6. Cost shifting, otherwise known as fraud. It could be in the accounting department or from the project manager. The project manager could be shifting costs from one job to another to cover up the fraud, or the accounting clerk could be doing the same thing. Either way, the same review process in #5 above would help prevent this from happening.

Seeing the Better Picture

Comparing the total actual costs to the estimated costs simply isn’t enough. Seeing the change in gross margin from year to year adds an additional level of analysis.

A well-planned deception of systematically “shifting” job costs from one contract to another between periods may not be detectable by only comparing estimated costs to actual. Preparation of the fade analysis is better supported by a well-prepared WIP or contract schedule.

For a basic contract fade analysis template, click here.

“Wesley Middleton is the Managing Partner at MiddletonRaines+Zapata, LLP, a leading Houston-based CPA firm offering a full suite of accounting, tax, audit, and consulting services to the small and middle markets.” wmiddleton@middletonraines.com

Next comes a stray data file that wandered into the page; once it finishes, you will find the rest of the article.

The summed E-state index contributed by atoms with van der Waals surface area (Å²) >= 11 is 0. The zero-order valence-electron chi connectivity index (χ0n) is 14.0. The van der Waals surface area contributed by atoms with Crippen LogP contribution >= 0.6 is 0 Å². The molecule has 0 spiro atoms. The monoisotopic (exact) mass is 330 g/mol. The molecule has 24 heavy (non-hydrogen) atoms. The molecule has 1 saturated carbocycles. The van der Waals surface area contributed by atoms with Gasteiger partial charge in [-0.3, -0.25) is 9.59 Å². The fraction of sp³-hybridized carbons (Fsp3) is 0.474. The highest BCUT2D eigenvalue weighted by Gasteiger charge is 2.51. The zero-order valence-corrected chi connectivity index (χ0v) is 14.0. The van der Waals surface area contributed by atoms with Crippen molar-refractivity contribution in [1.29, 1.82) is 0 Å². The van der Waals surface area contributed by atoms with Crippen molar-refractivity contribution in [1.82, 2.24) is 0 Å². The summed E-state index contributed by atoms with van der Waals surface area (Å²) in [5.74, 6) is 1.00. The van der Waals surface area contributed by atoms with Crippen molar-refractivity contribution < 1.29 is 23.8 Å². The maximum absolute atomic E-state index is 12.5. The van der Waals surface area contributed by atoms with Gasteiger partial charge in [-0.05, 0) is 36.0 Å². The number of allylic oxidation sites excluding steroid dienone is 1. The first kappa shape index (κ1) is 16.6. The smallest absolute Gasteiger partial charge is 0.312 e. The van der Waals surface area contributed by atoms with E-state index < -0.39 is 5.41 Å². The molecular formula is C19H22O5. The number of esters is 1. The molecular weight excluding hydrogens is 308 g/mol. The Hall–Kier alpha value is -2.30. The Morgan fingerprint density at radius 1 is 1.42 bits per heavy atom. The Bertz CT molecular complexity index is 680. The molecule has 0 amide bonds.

The Punch List is Triune’s proprietary blog for discussing issues and providing insights specific to the commercial construction industry. Copyright 2014 TMV, LLC (Triune). Any and all rights reserved.


The Necessity of Daily Cash Reports and Reconciliation

The Necessity of Daily Cash Reports and Reconciliation

The Necessity of Daily Cash Reports and Reconciliation

By Mike Crabtree

I occasionally do outside consulting work in order to help small companies ensure that their accounting processes are in good working order. Small construction companies often have limited resources, and accounting is not always high on an owner’s list of priorities, especially if operating at a “Mom and Pop” level. However, this can lead to problems.

Bank Account Reconciliations

Perhaps not surprisingly, one of the areas I am frequently asked to address is that of bank account reconciliations. People get involved in the day-to-day activities of operating a business and put off the monthly reconciliation of their bank account for a few days…or weeks…or months.

I was recently asked to come in and catch a company up on their bank reconciliations. The operating account hadn’t been reconciled in 15 months. They had a strong positive cash flow and were not audited, so reconciliations hadn’t been a high priority. After all, what could really be wrong?